Three giant cranes valued at $30 million arrived at the Port of Oakland in California on Wednesday.
These are the tallest cranes ever at the Port of Oakland and rank among the tallest in the United States. Stevedoring Services of America ordered the cranes from Shanghai-based ZPMC for its Oakland International Container Terminal.
“These cranes will keep the Port of Oakland competitive so that we can continue to attract the largest vessels calling North America,” Executive Director Danny Wan said in a statement. “Ultimately, bigger cranes at our waterfront translate into maritime and related jobs for the region.”
According to SSA, the cranes will have a lift height of 174 feet above the dock and will be able to reach 225 feet across a ship’s deck. When the crane booms are in a raised position, they will “soar more than 400 feet above the wharf,” the statement said.
The new cranes will replace three older ones at the Port of Oakland.
Port of Long Beach
The Port of Long Beach’s community grants program, a more than $46 million initiative addressing pollution connected to the movement of goods, has received awards from the U.S. Environmental Protection Agency and Los Angeles County.
Both honors — the EPA Clean Air Excellence Award in the Gregg Cooke Visionary Award category and the LA County Green Leadership Award — recognize innovation in improving sustainability and air quality.
“When we created the community grants program, we wanted to demonstrate our commitment to helping those who are the most vulnerable to pollution,” said Long Beach Harbor Commission President Frank Colonna. “It’s great to receive this recognition because it means those efforts are helping people in meaningful ways.”
The community grants program is designed to help those most affected by port operations: children, pregnant women, the elderly, the chronically ill and individuals with respiratory and/or cardiopulmonary disorders and illnesses. Grants fund community-based projects capable of directly reducing air and water pollution, traffic, and noise, according to the port.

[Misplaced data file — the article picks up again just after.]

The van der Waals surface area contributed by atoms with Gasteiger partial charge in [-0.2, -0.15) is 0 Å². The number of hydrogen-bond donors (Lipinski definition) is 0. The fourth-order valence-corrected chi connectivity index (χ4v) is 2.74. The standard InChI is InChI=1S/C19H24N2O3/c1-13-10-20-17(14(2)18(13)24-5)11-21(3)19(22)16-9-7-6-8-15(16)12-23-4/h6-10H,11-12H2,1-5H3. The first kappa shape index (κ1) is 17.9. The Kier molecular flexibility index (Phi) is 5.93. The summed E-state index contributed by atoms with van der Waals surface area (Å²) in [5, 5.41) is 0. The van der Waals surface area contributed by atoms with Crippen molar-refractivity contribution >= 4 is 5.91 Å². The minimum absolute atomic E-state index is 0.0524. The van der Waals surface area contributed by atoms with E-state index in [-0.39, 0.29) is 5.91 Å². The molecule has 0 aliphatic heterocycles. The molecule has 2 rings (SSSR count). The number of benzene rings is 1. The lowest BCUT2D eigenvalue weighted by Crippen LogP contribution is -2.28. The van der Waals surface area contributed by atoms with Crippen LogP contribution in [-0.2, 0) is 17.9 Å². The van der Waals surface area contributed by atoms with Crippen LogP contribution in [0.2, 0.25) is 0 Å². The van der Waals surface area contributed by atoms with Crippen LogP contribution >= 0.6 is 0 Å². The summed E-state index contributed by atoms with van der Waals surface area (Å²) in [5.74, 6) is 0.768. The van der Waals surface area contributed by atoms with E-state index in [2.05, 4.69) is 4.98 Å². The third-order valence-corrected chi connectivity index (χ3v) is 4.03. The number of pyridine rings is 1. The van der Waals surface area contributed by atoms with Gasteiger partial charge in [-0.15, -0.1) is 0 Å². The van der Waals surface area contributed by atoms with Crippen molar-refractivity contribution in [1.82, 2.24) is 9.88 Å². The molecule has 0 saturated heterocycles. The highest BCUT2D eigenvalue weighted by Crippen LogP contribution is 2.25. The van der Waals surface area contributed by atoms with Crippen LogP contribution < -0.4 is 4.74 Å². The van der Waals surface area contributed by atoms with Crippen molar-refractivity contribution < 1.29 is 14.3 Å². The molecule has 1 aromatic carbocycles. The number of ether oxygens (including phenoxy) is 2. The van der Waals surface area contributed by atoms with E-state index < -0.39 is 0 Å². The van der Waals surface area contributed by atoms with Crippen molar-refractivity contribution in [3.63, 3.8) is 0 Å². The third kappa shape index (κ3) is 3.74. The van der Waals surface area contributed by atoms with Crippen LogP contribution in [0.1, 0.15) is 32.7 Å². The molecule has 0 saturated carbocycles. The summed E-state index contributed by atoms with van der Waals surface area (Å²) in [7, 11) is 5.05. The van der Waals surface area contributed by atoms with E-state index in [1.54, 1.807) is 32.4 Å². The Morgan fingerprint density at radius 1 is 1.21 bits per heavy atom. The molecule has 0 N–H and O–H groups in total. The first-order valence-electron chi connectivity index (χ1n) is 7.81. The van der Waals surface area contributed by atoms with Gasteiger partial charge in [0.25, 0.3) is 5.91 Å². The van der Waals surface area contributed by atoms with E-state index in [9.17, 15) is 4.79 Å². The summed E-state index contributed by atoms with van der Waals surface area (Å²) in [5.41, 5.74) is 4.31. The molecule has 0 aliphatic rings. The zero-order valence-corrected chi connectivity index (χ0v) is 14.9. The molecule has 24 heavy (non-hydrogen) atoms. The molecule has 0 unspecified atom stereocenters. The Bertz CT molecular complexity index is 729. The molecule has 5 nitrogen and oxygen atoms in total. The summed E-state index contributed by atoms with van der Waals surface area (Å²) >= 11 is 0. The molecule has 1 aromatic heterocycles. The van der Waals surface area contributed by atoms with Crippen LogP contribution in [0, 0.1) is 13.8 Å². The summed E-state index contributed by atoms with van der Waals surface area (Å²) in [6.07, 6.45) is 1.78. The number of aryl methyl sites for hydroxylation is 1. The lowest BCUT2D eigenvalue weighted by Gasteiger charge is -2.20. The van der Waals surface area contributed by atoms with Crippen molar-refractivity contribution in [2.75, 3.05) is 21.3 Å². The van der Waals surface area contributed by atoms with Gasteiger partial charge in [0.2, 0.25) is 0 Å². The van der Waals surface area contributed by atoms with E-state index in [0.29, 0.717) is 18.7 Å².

Combined with a previous mitigation grants program started in 2009, the Port of Long Beach has set aside more than $65 million, making it what officials called the largest voluntary port mitigation initiative in the country. To date, $27.5 million has been distributed, the port said.
Port of Los Angeles
Cruise ships — all without passengers — are expected in and around the Port of Los Angeles in the coming weeks.
“The visits for fuel, supplies and services are part of the cruise lines’ operations to reestablish the ships in U.S. waters as a prerequisite to meet federal regulations in order to resume cruising in the future,” a statement from the port said.
Cruise operations have been suspended since March because of the coronavirus pandemic, and no date has been set for U.S. passenger sailings to resume. The port said the Centers for Disease Control and Prevention recently issued a Framework for Conditional Sailing Order that outlines a phased resumption of cruise ship operations.
The Port of LA expects more than two dozen cruise ship calls through early February from Princess Cruises, Holland America and Norwegian Cruise Line.
The port had 93 cruise cancellations in 2020. Each time a cruise ship calls LA, it contributes about $1 million to local businesses and the economy, the port said. “Losing these cruise ships amounts to losing nearly $100 million in economic activity on the LA waterfront.”